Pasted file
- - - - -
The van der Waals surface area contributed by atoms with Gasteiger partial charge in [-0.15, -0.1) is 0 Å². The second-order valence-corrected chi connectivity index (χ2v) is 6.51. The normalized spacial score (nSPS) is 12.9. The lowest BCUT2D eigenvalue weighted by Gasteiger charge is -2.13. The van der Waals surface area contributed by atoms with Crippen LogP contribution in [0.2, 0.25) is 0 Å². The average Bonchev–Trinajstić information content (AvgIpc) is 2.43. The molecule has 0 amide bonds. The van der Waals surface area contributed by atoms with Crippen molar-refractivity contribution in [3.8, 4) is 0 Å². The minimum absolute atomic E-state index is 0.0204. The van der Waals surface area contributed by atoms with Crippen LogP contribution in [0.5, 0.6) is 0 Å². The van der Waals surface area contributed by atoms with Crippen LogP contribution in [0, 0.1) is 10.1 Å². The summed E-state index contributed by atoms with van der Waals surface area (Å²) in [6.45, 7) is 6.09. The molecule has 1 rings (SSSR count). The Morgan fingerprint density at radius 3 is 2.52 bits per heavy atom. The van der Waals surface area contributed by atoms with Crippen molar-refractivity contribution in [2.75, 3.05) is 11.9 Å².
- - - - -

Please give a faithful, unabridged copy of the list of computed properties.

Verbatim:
The van der Waals surface area contributed by atoms with Gasteiger partial charge in [-0.15, -0.1) is 0 Å². The second-order valence-corrected chi connectivity index (χ2v) is 6.51. The normalized spacial score (nSPS) is 12.9. The lowest BCUT2D eigenvalue weighted by Gasteiger charge is -2.13. The van der Waals surface area contributed by atoms with Crippen LogP contribution in [0.2, 0.25) is 0 Å². The average Bonchev–Trinajstić information content (AvgIpc) is 2.43. The molecule has 0 amide bonds. The van der Waals surface area contributed by atoms with Crippen molar-refractivity contribution in [3.8, 4) is 0 Å². The minimum absolute atomic E-state index is 0.0204. The van der Waals surface area contributed by atoms with Crippen LogP contribution in [0.5, 0.6) is 0 Å². The van der Waals surface area contributed by atoms with Crippen LogP contribution in [0, 0.1) is 10.1 Å². The summed E-state index contributed by atoms with van der Waals surface area (Å²) in [6.45, 7) is 6.09. The molecule has 1 rings (SSSR count). The Morgan fingerprint density at radius 3 is 2.52 bits per heavy atom. The van der Waals surface area contributed by atoms with Crippen molar-refractivity contribution in [2.75, 3.05) is 11.9 Å².